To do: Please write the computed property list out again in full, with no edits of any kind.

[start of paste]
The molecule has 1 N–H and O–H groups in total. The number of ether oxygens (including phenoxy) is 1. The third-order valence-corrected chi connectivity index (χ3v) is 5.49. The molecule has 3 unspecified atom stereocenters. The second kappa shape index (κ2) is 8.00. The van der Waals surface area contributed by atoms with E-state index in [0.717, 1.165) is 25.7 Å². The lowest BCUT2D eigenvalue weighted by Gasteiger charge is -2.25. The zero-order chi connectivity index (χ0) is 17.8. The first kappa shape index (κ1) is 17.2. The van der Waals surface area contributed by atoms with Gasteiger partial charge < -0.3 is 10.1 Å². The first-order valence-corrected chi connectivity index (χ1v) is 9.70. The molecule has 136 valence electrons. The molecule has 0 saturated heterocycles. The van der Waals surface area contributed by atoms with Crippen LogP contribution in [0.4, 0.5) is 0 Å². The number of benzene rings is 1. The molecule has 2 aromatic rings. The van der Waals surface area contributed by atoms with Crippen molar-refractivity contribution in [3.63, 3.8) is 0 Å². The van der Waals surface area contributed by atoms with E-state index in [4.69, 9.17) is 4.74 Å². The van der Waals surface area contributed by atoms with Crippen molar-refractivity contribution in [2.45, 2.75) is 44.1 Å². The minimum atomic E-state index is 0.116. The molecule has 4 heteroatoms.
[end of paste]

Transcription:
The molecule has 1 N–H and O–H groups in total. The number of ether oxygens (including phenoxy) is 1. The third-order valence-corrected chi connectivity index (χ3v) is 5.49. The molecule has 3 unspecified atom stereocenters. The second kappa shape index (κ2) is 8.00. The van der Waals surface area contributed by atoms with E-state index in [0.717, 1.165) is 25.7 Å². The lowest BCUT2D eigenvalue weighted by Gasteiger charge is -2.25. The zero-order chi connectivity index (χ0) is 17.8. The first kappa shape index (κ1) is 17.2. The van der Waals surface area contributed by atoms with Gasteiger partial charge < -0.3 is 10.1 Å². The first-order valence-corrected chi connectivity index (χ1v) is 9.70. The molecule has 136 valence electrons. The molecule has 0 saturated heterocycles. The van der Waals surface area contributed by atoms with Crippen LogP contribution in [0.4, 0.5) is 0 Å². The number of benzene rings is 1. The molecule has 2 aromatic rings. The van der Waals surface area contributed by atoms with Crippen molar-refractivity contribution in [3.63, 3.8) is 0 Å². The van der Waals surface area contributed by atoms with E-state index in [4.69, 9.17) is 4.74 Å². The van der Waals surface area contributed by atoms with Crippen molar-refractivity contribution in [2.45, 2.75) is 44.1 Å². The minimum atomic E-state index is 0.116. The molecule has 4 heteroatoms.